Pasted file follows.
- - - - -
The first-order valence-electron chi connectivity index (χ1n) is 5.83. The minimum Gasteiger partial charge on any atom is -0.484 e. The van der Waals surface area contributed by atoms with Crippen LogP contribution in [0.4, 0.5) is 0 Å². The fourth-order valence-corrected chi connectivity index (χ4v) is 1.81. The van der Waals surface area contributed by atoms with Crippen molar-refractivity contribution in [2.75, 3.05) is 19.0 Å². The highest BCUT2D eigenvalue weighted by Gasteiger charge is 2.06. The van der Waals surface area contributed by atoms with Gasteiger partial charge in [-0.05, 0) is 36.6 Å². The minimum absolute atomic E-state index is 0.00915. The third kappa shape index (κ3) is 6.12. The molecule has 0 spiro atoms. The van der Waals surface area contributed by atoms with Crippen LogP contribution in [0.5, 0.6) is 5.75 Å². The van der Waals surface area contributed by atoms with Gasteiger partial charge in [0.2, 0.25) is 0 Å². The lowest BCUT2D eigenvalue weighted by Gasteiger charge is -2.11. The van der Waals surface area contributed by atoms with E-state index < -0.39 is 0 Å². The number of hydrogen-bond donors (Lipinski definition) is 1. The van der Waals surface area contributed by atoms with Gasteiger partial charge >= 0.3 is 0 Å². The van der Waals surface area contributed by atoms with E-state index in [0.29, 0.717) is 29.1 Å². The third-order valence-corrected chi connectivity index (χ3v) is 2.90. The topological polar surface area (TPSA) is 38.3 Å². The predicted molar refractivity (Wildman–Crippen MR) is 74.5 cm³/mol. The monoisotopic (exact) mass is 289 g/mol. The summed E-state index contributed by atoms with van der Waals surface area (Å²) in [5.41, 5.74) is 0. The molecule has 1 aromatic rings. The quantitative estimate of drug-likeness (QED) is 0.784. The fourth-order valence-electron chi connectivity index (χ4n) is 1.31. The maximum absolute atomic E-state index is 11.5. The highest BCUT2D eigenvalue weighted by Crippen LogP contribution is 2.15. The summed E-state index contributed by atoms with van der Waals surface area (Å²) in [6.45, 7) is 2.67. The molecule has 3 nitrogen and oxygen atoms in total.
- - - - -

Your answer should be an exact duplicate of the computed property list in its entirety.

The first-order valence-electron chi connectivity index (χ1n) is 5.83. The minimum Gasteiger partial charge on any atom is -0.484 e. The van der Waals surface area contributed by atoms with Crippen LogP contribution in [0.4, 0.5) is 0 Å². The fourth-order valence-corrected chi connectivity index (χ4v) is 1.81. The van der Waals surface area contributed by atoms with Crippen molar-refractivity contribution in [2.75, 3.05) is 19.0 Å². The highest BCUT2D eigenvalue weighted by Gasteiger charge is 2.06. The van der Waals surface area contributed by atoms with Gasteiger partial charge in [-0.05, 0) is 36.6 Å². The minimum absolute atomic E-state index is 0.00915. The third kappa shape index (κ3) is 6.12. The molecule has 0 spiro atoms. The van der Waals surface area contributed by atoms with Crippen LogP contribution in [0.5, 0.6) is 5.75 Å². The van der Waals surface area contributed by atoms with Gasteiger partial charge in [0.2, 0.25) is 0 Å². The lowest BCUT2D eigenvalue weighted by Gasteiger charge is -2.11. The van der Waals surface area contributed by atoms with E-state index < -0.39 is 0 Å². The number of hydrogen-bond donors (Lipinski definition) is 1. The van der Waals surface area contributed by atoms with Gasteiger partial charge >= 0.3 is 0 Å². The van der Waals surface area contributed by atoms with E-state index in [0.29, 0.717) is 29.1 Å². The third-order valence-corrected chi connectivity index (χ3v) is 2.90. The topological polar surface area (TPSA) is 38.3 Å². The predicted molar refractivity (Wildman–Crippen MR) is 74.5 cm³/mol. The monoisotopic (exact) mass is 289 g/mol. The summed E-state index contributed by atoms with van der Waals surface area (Å²) in [5.41, 5.74) is 0. The molecule has 1 aromatic rings. The quantitative estimate of drug-likeness (QED) is 0.784. The fourth-order valence-electron chi connectivity index (χ4n) is 1.31. The maximum absolute atomic E-state index is 11.5. The highest BCUT2D eigenvalue weighted by Crippen LogP contribution is 2.15. The summed E-state index contributed by atoms with van der Waals surface area (Å²) in [6.45, 7) is 2.67. The molecule has 3 nitrogen and oxygen atoms in total.